Announcing ELM’s 2018 Workin Scholar: S. Leon LaCross!

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Each year, Extraordinary Lutheran Ministries names a Joel R. Workin Memorial Scholar to honor the life and ministry of Joel Workin. Joel was one of the three gay seminarians who were refused ordination in 1989 after “coming out” to their candidacy committees. Our world can sometimes feel like an unwelcoming place, where hope and inspiration seem on short supply. But prophetic voices like Joel’s, and all those who applied for this scholarship, continue to highlight that publicly identified LGBTQ+ ministers and seminarians can be beacons of courage and powerful models of justice in action.Thanks to a generous endowment started by Joel’s friends and family, and other ongoing contributions, this award comes with a $6,000 scholarship for academic or spiritual study and is available for members of ELM’s Proclaim group who are studying to be rostered leaders in the Lutheran church.

We are thrilled to announce that this year’s Workin Scholar is S. Leon LaCross, seminarian at Pacific Lutheran Theological Seminary. Read on for Leon’s announcement letter and bio.

Congratulations Leon, and thank you for your prophetic voice!

To read Leon’s powerful scholarship essays, click HERE.



Dear Leon,

I am writing to inform you of your selection as this year’s Workin Scholar. It was the scholarship committee’s conclusion that your outstanding essay (reflecting on “The Cost” by the late Joel Workin), not only embodied the cost of coming out, but also paralleled a moral courage that Joel exhibited throughout his life. It was clear to us that you understood the cost of the closet as you explained your own coming out story, especially as you moved toward candidacy and reached a deeper understanding of yourself, as this paragraph demonstrates:

“I came out to the psychiatrist as queer during my psychological evaluation as part of the entrance process to candidacy.  I received a blank stare for a moment before he asked me what that meant. I suppose I had a choice to take the easy way out and use the tangible category of “gay”, but it wouldn’t have been authentic to myself.  Perhaps I was courageous, or foolish, or demonic in doing so, but I had to tactfully explain that I do in fact desire men sexually and romantically, but that also doesn’t exclude other genders from the equation. Additionally, I had to explain to him that in terms of my gender, I’m comfortable with my body parts and presenting as a man, but that does not tell my whole story as a non-binary person.”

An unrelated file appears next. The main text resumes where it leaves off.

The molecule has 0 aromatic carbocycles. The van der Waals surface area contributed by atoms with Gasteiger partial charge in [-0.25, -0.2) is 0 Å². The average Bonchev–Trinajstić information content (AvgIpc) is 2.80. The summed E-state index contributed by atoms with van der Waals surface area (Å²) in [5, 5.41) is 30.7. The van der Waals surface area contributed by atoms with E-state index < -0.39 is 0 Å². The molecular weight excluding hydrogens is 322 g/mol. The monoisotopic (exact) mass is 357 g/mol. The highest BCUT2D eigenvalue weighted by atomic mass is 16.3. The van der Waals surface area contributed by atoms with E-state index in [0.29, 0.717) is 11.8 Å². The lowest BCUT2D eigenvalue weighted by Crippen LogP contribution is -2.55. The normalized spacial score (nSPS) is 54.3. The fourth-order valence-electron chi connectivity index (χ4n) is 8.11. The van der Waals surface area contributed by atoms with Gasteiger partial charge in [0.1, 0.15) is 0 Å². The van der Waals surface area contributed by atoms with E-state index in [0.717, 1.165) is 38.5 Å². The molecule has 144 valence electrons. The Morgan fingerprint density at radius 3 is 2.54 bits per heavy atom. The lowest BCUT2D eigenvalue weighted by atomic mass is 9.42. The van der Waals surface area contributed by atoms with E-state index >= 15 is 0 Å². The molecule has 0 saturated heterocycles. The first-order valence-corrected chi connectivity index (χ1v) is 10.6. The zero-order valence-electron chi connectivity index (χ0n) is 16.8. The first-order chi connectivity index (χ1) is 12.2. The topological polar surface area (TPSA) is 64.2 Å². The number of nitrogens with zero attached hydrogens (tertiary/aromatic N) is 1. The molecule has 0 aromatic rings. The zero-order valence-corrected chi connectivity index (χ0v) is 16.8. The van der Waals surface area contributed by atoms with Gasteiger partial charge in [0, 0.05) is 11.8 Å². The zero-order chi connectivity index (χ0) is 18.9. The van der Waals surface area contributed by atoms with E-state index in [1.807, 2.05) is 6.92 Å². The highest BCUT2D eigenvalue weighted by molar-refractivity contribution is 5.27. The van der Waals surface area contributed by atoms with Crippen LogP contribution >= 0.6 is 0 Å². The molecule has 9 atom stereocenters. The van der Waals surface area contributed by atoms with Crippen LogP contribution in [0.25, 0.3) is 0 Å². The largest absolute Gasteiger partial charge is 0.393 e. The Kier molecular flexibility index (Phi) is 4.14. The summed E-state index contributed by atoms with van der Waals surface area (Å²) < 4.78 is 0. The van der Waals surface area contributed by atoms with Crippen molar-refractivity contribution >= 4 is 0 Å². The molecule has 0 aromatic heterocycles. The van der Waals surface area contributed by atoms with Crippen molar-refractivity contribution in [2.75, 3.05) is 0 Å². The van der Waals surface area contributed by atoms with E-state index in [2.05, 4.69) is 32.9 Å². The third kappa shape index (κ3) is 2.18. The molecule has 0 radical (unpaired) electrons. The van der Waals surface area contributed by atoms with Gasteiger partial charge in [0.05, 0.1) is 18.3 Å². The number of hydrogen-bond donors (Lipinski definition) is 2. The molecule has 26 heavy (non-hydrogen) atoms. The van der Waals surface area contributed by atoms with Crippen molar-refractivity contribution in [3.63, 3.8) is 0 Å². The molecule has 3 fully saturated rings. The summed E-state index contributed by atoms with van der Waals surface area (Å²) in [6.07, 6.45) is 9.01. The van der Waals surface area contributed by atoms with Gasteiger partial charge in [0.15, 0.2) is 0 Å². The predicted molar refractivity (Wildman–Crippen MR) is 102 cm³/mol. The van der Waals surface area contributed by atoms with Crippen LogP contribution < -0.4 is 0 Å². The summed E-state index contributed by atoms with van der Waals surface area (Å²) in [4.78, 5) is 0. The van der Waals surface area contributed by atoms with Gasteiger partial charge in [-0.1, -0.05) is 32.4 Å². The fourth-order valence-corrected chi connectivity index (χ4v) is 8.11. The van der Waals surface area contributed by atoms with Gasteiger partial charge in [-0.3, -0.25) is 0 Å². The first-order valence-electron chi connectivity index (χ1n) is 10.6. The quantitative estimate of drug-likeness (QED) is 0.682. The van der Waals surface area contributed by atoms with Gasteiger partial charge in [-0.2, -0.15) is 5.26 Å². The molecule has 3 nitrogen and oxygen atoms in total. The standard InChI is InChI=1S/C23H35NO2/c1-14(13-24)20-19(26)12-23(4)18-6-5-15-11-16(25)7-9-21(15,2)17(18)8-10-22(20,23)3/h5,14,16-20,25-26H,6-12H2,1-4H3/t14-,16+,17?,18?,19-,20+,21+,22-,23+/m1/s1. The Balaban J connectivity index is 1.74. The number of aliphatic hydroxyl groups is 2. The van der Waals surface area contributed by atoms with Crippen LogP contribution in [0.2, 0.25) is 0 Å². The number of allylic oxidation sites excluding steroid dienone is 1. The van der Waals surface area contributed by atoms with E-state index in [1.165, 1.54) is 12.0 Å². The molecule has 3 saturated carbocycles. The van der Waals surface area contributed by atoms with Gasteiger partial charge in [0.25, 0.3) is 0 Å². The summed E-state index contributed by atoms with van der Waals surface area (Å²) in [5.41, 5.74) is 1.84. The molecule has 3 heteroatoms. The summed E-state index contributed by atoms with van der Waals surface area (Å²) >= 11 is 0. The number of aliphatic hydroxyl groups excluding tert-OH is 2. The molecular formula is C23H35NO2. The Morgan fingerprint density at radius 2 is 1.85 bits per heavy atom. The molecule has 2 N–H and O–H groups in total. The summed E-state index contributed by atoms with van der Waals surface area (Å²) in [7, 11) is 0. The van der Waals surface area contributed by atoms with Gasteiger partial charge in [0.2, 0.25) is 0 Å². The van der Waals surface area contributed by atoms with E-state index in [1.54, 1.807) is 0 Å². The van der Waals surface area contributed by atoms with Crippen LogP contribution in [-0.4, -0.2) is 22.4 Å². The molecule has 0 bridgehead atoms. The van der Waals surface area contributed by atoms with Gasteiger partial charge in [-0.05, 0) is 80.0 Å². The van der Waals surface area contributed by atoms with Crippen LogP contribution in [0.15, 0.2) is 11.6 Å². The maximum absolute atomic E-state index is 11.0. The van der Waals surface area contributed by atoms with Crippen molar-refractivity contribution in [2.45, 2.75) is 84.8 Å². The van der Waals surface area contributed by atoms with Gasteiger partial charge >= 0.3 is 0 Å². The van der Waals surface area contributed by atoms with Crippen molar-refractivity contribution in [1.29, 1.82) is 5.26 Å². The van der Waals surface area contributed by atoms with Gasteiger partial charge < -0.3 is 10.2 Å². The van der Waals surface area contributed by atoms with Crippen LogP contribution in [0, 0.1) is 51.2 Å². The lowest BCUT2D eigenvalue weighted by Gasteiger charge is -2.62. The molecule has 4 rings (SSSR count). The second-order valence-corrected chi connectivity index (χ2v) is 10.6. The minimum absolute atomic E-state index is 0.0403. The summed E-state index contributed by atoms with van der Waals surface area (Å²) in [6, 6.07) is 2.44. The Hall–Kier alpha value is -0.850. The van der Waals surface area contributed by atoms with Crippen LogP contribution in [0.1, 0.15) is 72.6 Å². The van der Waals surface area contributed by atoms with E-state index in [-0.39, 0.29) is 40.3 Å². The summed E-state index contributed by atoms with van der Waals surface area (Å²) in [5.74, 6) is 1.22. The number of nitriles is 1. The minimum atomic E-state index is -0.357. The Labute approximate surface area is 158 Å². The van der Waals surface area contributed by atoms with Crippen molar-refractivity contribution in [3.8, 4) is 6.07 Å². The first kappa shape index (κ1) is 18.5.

Borne from your own self-insight, this was just one of the moving “coming out” reflections you shared which, to be honest, was matched by many of this year’s applicants.  But your essay radically departed from others with your own “coming out” as a survivor of sexual abuse. Your eloquent description of the pain in recapturing that childhood memory, the consequences it had on your development and your theological reflection on it was nothing short of breath-taking:

“Recovering that excruciating memory was a baptism of sorts: a baptism of blood and tears.  It was a closet baptism into a community of victims and survivors that no one wants to be a part of.  A communion of saints and martyrs that instead of rejoicing when another member is added weeps, gnashes teeth and rends clothing.  Jesus wept when I was baptized in my own blood and tears. God cradles me in the expanse of Their hand – perhaps too large for me to recognize that God is in this pain with me.  This shadow communion, this bloody baptism: this is why I have stayed in the sexual assault closet for so long.”

On behalf of the committee, I congratulate you on becoming this year’s Workin Scholar. May God bless you and continue to heal you, Leon, throughout the coming years and into all the years of your ministry.  On behalf of the committee, I congratulate you.


Michael Price Nelson, Chair

Workin committee members: Greg Egertson, Rev. Matt James, Rev. Jeff Johnson, Michael Price Nelson, Rev. Becca Seely, Rev. Amanda Nelson

S. Leon LaCross (he/him/his/any)

Leon is a seminarian at Pacific Lutheran Theological Seminary pursuing a masters in Divinity with hopes to be ordained. His specific academic interests revolve around sex, sexuality, and gender in the context of the church. He is originally from Gaithersburg, Maryland, but has been in Berkeley, California, since commencing his MDiv. He grew up in the Lutheran Church Missouri Synod until receiving his call to ministry in 2012 when he transferred into the ELCA.  When not doing church work (if there is such a thing…) he enjoys baking, crafting and spending time with friends and family. Additionally he is a connoisseur of tea with an ever-expanding tea library and tea pot collection.




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